Gaudi’s work is breathtaking. His often-improvised designs were widely celebrated for their curves, sculptures, and elaborate flourishes with plenty of nature and religious motifs. The immense effort he put into his work made him widely celebrated and a candidate for sainthood, which might be a good argument for ornamentalism in and of itself.
And although the wrap dress has lost its impact, Westwood’s designs are still striking even decades after they were first created. And look at decorative landscaping, hedge mazes, and topiaries. No real use for these things, but they still blow viewers away with the creativity and skill they take to make. .
Same goes for most cases of ornament in design. Elaborate hand-lettering, websites full of flash elements, and decorative interfaces might not move more products immediately, but they’ll certainly give your brand a reputation as one that cares about craftsmanship, which can definitely help you sell more in the long run.
Design studio 2Advanced’s website, a hurricane of animations and flash elements, certainly demonstrates the kind of work they’re capable of.
As an aside, a particular topic of debate in web design has been skeuomorphism, or design that’s intended to look like equivalent things in the real world. (E.g.: clock apps that look like analog clocks.) This school of thought, when applied correctly, can create designs and icons that are much more memorable, appeal to familiarity or nostalgia, create a visual message that will ‘stick’ with a user much longer than a flat, icon-based design.
The virtual band Gorillaz’ old website was an elaborate virtual environment that took you through 200 simulated rooms of the band’s headquarters across multiple timelines and included hundreds of sound bites, video clips, and even flash games. Not strictly necessary, but very popular with the fans.
Gaudi’s magnum opus, the Sagrada Familia, isn’t expected to be completed until 2026, a full hundred years after his death. That’s the main problem with ornament: it takes forever both to design and implement, and projects that keep having details added to them can easily blow past deadlines and through budgets.
And if you focus too much on form over function, form can get completely neglected, and you’ll end up with something that has little practical use. The safety-pin-intensive style that Vivienne Westwood introduced to a larger audience isn’t very practical anywhere outside a runway. (Neither are those heels). And decorative landscaping may be stunning, but it’s extraordinarily expensive unless you learn the skills yourself.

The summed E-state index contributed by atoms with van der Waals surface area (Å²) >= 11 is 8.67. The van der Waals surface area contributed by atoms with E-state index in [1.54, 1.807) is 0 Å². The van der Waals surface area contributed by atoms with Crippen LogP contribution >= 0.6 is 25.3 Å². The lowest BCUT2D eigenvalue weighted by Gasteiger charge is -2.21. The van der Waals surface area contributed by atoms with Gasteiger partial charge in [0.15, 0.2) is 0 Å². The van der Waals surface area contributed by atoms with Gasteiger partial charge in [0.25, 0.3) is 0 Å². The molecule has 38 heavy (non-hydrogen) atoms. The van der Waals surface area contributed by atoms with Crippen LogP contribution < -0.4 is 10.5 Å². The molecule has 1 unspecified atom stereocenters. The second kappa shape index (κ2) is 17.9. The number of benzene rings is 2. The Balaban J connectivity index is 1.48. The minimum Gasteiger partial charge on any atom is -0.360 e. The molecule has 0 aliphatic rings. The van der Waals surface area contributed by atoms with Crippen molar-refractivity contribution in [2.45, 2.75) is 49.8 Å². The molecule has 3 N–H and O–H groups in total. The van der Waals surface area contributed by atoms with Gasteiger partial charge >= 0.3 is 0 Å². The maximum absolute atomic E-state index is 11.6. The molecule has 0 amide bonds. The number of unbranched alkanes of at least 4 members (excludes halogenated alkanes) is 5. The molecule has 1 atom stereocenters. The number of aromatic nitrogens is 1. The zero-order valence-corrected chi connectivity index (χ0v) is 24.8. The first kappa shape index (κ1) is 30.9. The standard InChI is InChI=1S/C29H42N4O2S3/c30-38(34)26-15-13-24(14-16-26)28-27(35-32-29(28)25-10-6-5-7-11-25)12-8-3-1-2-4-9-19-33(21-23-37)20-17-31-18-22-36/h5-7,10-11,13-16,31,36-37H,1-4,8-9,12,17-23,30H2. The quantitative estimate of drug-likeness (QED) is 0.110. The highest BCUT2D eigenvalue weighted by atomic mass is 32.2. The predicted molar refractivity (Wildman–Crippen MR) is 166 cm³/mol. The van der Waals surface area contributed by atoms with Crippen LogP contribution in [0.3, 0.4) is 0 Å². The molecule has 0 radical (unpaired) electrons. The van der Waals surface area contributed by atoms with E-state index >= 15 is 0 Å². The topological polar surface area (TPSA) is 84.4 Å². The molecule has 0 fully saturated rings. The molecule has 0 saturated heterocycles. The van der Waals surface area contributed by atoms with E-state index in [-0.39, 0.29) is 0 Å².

So what can we take away from this in the modern era? First, it might not be practical for your audience, especially when it comes to web design. Remember, when creating a website, that it’ll be viewed on multiple platforms. What looks stunning on a computer might be impossible to navigate on a mobile phone. It also can be expensive if you need to hire outside devs to handle the extra coding or outside artists to create the additional graphic or video elements. Ornament can also make things harder to navigate, especially on websites where the readers are short on time. Put simply, all those flourishes don’t come easy.
German website Fontwalk is considered an art masterpiece, but an unintuitive and opaque one. It also took 4,500 lines of CSS code to animate: no small time investment.
In short, these two approaches are, essentially, equally valid in terms of artistic merit. So it’s all down to what you’re going to use it for and which one your project makes it more practical to implement.
Use minimal designs when you’re most concerned with presenting your website’s message, product, or images in as straightforward a manner as possible, without the site itself getting in the way. It’s also a solid choice for when you have to get something up and running on a budget or time limit. And don’t forget that simplicity can often be much more elegant.
But when you have the time and the passion to put into it, ornament can still be its own reward. It can add a ton of immersion and visual interest to a project, and after all, there are worse things to spend your budget on than creating a rich experience for your viewers.
C.S. Jones is a freelance writer, artist, and photographer.\r\n\r\nIn the past, he co-founded an art gallery and worked at a product photography studio. These days, he does photo tutorials (and gigs), online copy, and content marketing for a living. He also writes about webcomics at Webcomicry.com…View More Posts